Thursday, 10 March 2016

Katherine Swynford: Enduring Interest

Above: Katherine by Anya Seton. 

Katherine Swynford, duchess of Lancaster, is one of the most fascinating women in medieval English history. Most people know Katherine from Anya Seton's novel, published in 1954. Anya's Katherine is passionate, beguiling and ultimately loveable. The novel ripples with emotion, and its heroine is charismatic and memorable. At heart, it is a romantic novel, and the legendary relationship between Katherine and John of Gaunt is presented as one of passion. Whether this fictional depiction can be viewed as historically accurate is impossible to say, but Seton's reading is plausible, given that we know Katherine was John's mistress for many years before he finally married her. She became his third, and perhaps most beloved, wife.

As far as facts go, we know very little about the real woman, which is unsurprising given that she lived over six hundred years ago. Katherine Swynford was the daughter of the herald Paon de Roet, and she was born around 1350. Seton's novel depicts her as only having one sister, Philippa, but it is likely that she in fact had two (the other being Isabel). Katherine's sister Philippa, who may have been younger than Katherine, went on to marry the poet Geoffrey Chaucer, who is best known for his work The Canterbury Tales, a stunning insight into medieval English life that is replete with humour and wit. 

Above: The tomb of Katherine next to that of her daughter Joan.

Katherine's first marriage was to the knight Hugh Swynford; their wedding probably occurred in 1366, when she was about sixteen. After their wedding, Hugh and Katherine resided at the manor of Kettlethorpe in Lincolnshire. By him, Katherine had three children. In the novel Katherine, the relationship between Hugh and Katherine is complex. They do experience affection for one another, but it is clear that Katherine's love for John of Gaunt takes precedence over any feelings she has for her husband Hugh. Later, Katherine became the governess of Philippa of Lancaster and Elizabeth of Lancaster, the daughters of John of Gaunt. 

The love affair between Katherine and John is swathed in mystery, but it has been the subject of considerable attention ever since it took place. Artists, novelists and filmmakers have endlessly speculated about Katherine's relationship with John. In the novel, the two are acquainted at court and experience an instant, powerful attraction for one another that ends only with death. The truth, however, is much less certain. It may only have been when she became governess to his daughters that Katherine fell in love with John. It is entirely possible, moreover, that Katherine was more ambitious than has been traditionally thought. John of Gaunt was the third surviving son of King Edward III. While it may not have seemed likely that he would ever become king himself, he was Duke of Lancaster, probably the most powerful and influential nobleman in the kingdom. Wealth and riches were at his fingertips.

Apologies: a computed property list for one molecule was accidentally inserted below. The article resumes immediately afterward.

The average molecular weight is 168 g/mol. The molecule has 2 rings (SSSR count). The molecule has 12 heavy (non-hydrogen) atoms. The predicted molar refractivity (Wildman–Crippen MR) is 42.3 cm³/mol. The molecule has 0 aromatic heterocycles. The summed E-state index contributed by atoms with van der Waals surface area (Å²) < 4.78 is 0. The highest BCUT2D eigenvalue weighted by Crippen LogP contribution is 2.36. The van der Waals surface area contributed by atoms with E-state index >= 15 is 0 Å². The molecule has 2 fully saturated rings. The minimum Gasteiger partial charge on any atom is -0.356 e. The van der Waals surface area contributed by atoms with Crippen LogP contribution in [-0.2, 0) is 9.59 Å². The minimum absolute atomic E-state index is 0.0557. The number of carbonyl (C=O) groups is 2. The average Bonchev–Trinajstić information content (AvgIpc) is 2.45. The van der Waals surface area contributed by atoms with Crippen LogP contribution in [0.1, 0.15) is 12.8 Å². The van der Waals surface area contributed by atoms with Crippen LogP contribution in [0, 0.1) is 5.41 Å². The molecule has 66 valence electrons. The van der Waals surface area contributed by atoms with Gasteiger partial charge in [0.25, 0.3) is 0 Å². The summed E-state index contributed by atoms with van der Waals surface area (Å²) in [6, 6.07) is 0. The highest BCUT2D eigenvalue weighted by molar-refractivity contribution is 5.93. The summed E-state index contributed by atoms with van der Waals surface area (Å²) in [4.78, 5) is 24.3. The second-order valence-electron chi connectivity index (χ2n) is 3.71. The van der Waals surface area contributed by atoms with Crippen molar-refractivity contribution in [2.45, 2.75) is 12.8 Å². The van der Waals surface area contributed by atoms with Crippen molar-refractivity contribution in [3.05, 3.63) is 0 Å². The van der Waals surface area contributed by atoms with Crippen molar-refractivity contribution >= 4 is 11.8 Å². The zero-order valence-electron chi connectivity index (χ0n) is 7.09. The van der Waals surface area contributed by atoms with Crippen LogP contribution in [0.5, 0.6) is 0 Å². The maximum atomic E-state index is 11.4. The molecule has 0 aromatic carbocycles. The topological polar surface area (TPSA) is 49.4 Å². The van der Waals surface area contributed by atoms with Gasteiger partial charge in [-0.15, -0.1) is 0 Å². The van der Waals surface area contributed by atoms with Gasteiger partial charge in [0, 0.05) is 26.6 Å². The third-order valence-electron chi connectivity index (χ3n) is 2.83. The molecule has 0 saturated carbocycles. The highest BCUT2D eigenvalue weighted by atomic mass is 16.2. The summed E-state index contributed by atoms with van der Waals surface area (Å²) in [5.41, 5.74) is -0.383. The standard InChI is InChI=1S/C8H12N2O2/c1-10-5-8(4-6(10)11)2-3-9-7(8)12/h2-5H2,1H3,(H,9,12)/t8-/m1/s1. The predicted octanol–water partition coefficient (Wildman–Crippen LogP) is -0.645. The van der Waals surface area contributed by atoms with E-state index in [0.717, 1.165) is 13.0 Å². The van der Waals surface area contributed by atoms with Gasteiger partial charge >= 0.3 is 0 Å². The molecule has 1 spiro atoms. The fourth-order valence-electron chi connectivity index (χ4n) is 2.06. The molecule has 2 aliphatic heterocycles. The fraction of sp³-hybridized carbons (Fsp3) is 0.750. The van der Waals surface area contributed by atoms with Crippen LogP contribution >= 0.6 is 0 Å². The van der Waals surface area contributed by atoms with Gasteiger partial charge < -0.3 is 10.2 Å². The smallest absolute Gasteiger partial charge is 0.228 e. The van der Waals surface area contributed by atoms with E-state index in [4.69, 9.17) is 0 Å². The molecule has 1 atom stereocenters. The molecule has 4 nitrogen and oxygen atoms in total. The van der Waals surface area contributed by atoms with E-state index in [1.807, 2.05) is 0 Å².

Above: A later portrait of John of Gaunt, duke of Lancaster.

By this time, John's first wife Blanche had died. The first duchess of Lancaster had been much-beloved; in life she had been strikingly beautiful, gracious and virtuous. Her young death was viewed as a sorrowful tragedy, and John was believed to have felt deep grief at her passing. His second marriage, to the Infanta Constance of Castile, was an entirely political match. John married her because he was ambitiously hoping to become King of Castile. The marriage ensured that the duke obtained a kingdom of his own, perhaps because he was aware that it was unlikely that he would become king of England. Constance died in 1394.

Katherine's love affair with John had begun shortly after Blanche's death. It was, however, to ruin Katherine's reputation: she was slandered as a 'scandalous' whore. The duke was highly unpopular himself, for he was viewed as unscrupulous and scheming. At some point, Katherine's husband died, and the unmarried Katherine's reputation suffered as a result of her relations with John. By him, she bore four children. Following Constance's death, John took the momentous step of marrying Katherine, thus legitimising their children. It was a true triumph for Katherine. No longer a disgraced whore, but a duchess by marriage, she attained what few royal mistresses could hope for: marriage with her royal lover. Tragically for the couple, John died only three years after their marriage. Katherine herself lived until 1403, when she died at the age of about fifty-three.

Above: Katherine Swynford's tomb.

Katherine Swynford's life is extraordinary, not simply because of her love affair with one of the most powerful men in the kingdom. She lived at a remarkable time. Katherine lived through the flowering of English literature; her brother-in-law was the famed poet Geoffrey Chaucer, and it is reasonable to expect that she read his works herself. She was a young woman growing up during the celebrated reign of Edward III, who has been seen as one of England's greatest monarchs. And she experienced momentous political conflict, as embodied in the Peasant's Revolt of 1381. 

Perhaps Katherine's real importance and fascination, however, lies in her legacy. Through her marriage to John of Gaunt, which ensured that their children were declared legitimate, Katherine was the ancestress of the Tudor dynasty. We may know very little about the real woman's life, but Katherine Swynford has been immortalised in fiction as a passionate, charismatic and determined woman. A royal mistress and later duchess of Lancaster, her life will likely forever remain one of enduring interest. 

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